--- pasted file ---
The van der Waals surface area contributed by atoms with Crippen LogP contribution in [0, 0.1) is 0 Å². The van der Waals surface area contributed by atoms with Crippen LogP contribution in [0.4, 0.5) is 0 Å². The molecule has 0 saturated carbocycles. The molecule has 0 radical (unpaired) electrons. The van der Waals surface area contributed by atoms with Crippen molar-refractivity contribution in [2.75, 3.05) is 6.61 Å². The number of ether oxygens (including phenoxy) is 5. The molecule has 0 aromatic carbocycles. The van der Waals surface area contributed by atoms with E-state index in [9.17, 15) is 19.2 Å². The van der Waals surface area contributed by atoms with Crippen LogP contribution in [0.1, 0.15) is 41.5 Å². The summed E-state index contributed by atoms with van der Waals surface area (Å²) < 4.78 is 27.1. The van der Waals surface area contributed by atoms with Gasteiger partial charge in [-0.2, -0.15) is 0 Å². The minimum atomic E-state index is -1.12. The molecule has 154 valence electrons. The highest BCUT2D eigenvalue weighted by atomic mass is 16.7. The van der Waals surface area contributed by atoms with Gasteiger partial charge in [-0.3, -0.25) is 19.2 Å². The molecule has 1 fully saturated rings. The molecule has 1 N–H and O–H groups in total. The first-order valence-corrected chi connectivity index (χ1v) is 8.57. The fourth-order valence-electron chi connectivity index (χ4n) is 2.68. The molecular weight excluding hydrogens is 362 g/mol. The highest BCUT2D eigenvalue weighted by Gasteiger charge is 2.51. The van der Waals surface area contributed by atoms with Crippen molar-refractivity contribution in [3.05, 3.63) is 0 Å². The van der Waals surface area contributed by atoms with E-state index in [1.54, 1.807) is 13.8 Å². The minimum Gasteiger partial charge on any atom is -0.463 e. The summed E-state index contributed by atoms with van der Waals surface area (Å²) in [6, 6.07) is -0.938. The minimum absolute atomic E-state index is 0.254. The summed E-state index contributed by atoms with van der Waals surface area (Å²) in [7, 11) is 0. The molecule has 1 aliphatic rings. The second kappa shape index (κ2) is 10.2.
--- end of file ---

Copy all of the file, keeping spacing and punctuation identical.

The van der Waals surface area contributed by atoms with Crippen LogP contribution in [0, 0.1) is 0 Å². The van der Waals surface area contributed by atoms with Crippen LogP contribution in [0.4, 0.5) is 0 Å². The molecule has 0 saturated carbocycles. The molecule has 0 radical (unpaired) electrons. The van der Waals surface area contributed by atoms with Crippen molar-refractivity contribution in [2.75, 3.05) is 6.61 Å². The number of ether oxygens (including phenoxy) is 5. The molecule has 0 aromatic carbocycles. The van der Waals surface area contributed by atoms with E-state index in [9.17, 15) is 19.2 Å². The van der Waals surface area contributed by atoms with Crippen LogP contribution in [0.1, 0.15) is 41.5 Å². The summed E-state index contributed by atoms with van der Waals surface area (Å²) < 4.78 is 27.1. The van der Waals surface area contributed by atoms with Gasteiger partial charge in [-0.2, -0.15) is 0 Å². The minimum atomic E-state index is -1.12. The molecule has 154 valence electrons. The highest BCUT2D eigenvalue weighted by atomic mass is 16.7. The van der Waals surface area contributed by atoms with Gasteiger partial charge in [-0.3, -0.25) is 19.2 Å². The molecule has 1 fully saturated rings. The molecule has 1 N–H and O–H groups in total. The first-order valence-corrected chi connectivity index (χ1v) is 8.57. The fourth-order valence-electron chi connectivity index (χ4n) is 2.68. The molecular weight excluding hydrogens is 362 g/mol. The highest BCUT2D eigenvalue weighted by Gasteiger charge is 2.51. The van der Waals surface area contributed by atoms with Crippen molar-refractivity contribution in [3.05, 3.63) is 0 Å². The van der Waals surface area contributed by atoms with E-state index in [1.54, 1.807) is 13.8 Å². The minimum Gasteiger partial charge on any atom is -0.463 e. The summed E-state index contributed by atoms with van der Waals surface area (Å²) in [6, 6.07) is -0.938. The minimum absolute atomic E-state index is 0.254. The summed E-state index contributed by atoms with van der Waals surface area (Å²) in [7, 11) is 0. The molecule has 1 aliphatic rings. The second kappa shape index (κ2) is 10.2.